“My parents spoke very little of the hardships they endured to get here,” she said. “I can’t imagine that being brought up in this country with so many luxuries that I would have been strong enough to endure what they went through. It was very sobering to see that so many came with just the clothes on their back or a small sack of a few things that they could carry. I don’t think I could do what my mom and her family did. You have to be so brave.”

“I feel it was like you said about the Statue of Liberty,” said Brian Thompson to his grandmother. “How awesome it was seeing it for the first time. When all the relatives saw the Statue of Liberty for the first time, all the hardships they endured to get there melted away. It was freedom.”

Once they disembarked at Ellis Island, the family toured the rooms of main building of the 27.5-acre site on Upper New York Bay. A 40-minute trip, easy enough to get to from Central Jersey, Steve Thompson made reservations for the group a week in advance.

More than 12 million immigrants to the U.S. came through Ellis Island, which was the nation’s busiest immigrant inspection station from 1892 to 1954. For Epstein, the experience was priceless.

“We were able to sit at the tables they were fed at when my ancestors arrived,” she said. “The documentary video they showed called “Island of Hope, Island of Tears” was so very moving. My wish is that it could be made compulsory to show to all schoolchildren today. The movie was a tribute to the millions of men, women and children who made the torturous journey from the Old World to America.”

“The movie made it so real,” Cathy Thompson said. “You were literally hearing many of the voices of the immigrants. When my mom teared up watching the movie, I teared up.”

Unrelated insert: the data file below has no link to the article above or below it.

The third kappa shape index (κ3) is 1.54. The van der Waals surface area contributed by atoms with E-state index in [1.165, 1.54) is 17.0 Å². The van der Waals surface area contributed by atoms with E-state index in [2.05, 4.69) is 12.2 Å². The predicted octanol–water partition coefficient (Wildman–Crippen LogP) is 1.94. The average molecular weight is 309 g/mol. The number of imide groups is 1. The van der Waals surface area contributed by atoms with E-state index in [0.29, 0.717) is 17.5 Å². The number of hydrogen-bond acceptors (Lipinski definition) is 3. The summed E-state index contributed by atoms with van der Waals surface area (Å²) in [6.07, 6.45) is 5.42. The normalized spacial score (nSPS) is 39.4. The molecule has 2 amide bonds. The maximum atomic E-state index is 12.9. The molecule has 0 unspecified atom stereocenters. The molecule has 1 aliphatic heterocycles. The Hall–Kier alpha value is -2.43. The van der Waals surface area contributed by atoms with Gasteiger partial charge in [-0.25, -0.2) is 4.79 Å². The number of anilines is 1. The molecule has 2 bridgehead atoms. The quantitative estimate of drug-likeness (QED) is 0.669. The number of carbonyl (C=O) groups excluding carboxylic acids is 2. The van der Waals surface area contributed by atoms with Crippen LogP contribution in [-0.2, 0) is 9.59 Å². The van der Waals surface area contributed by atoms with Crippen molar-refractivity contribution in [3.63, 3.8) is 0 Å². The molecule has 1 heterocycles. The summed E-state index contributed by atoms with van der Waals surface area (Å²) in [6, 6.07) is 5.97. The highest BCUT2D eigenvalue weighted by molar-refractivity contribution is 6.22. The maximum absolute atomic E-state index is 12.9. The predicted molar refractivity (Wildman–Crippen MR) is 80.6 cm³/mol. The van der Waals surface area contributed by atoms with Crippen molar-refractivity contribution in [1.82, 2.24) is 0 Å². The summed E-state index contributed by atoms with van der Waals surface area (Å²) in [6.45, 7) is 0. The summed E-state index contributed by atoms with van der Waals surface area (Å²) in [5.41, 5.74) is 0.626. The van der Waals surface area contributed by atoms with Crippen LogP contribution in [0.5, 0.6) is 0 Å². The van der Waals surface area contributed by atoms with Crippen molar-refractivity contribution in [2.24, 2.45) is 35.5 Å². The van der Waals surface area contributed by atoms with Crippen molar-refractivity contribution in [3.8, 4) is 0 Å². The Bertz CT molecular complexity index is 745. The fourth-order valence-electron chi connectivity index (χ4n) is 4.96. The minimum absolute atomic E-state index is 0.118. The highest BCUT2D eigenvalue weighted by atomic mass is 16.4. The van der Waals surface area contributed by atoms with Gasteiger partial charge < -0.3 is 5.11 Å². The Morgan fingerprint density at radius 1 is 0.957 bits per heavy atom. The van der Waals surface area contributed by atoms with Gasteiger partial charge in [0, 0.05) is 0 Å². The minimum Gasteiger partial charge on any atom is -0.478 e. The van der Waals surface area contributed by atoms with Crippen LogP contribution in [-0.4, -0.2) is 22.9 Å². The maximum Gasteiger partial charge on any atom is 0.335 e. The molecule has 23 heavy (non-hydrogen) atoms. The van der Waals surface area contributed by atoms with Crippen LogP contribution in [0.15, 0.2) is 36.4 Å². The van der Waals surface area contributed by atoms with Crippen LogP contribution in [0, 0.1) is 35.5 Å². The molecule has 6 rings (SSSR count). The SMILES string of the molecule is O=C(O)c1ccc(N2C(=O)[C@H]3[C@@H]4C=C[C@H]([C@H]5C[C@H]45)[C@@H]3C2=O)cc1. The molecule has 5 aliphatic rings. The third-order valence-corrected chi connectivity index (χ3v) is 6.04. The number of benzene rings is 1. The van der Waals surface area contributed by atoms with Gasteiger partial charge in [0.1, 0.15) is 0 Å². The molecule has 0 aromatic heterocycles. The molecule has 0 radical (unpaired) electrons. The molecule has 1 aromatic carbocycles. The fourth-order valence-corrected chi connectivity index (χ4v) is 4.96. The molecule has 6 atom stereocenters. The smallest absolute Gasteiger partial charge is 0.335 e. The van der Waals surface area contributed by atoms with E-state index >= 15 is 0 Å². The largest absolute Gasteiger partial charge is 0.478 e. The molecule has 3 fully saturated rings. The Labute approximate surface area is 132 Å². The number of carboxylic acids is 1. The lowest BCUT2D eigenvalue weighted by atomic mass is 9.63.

“I think all of us did a little bit,” Steve Thompson added. “All of the adults.”

Dotty Epstein said that as they went from room to room looking at the many plaques and photographs, she searched each picture for an ancestor. On the area known as “The Wall,” they found the name of Dotty Epstein’s uncle, Isaac Jacob Hanoka. It is believed that his daughter paid for his name to be added to that memorial.

“I kept thinking I would see my mom in one of the photographs,” Dotty Epstein said.

The family recounted the many themed rooms in the main building, which has three floors. One for hearings, another for testing, a third for medical needs. Upstairs there were barracks- bunk beds stacked three high. It was the baggage room that had a big impact on Brian Thompson. This was his second time at Ellis Island, but now older, he feels it had more of an impact than when he was there on a fifth-grade school trip.

“They just made this long journey and had to leave everything they owned in this pile,” he said. “If that was me in that position and I had this one bag of everything that I own. . If I was coming over and had to leave that and trust it with someone that didn’t care about my possessions. . It seemed too hard to do. Before I never really got the big picture about it. It was fun. I was at this place with my friends, like every field trip. Now going back and understanding that my family came through it meant so much more to me. I was able to take it all in. It was an incredible experience.”

A few weeks after the Ellis Island excursion, Cathy Thompson gave her mother a book made up of photos taken during their visit. At first confused, Dotty Epstein thought it odd that her daughter would get her a book- she had already bought one at the souvenir shop.

“Then I realized it was a book of our photos, of our trip,” Dotty Epstein said. “That was special. I am so proud to be an American. Anyone who has the opportunity to visit Ellis Island would have a great experience. They would have a better understanding of what the people endured to come here and make our country what it is today. I am happy that at 83 years old I was able to make the trip.”

___

Information from: Home News Tribune (East Brunswick, N.J.) , https://www.mycentraljersey.com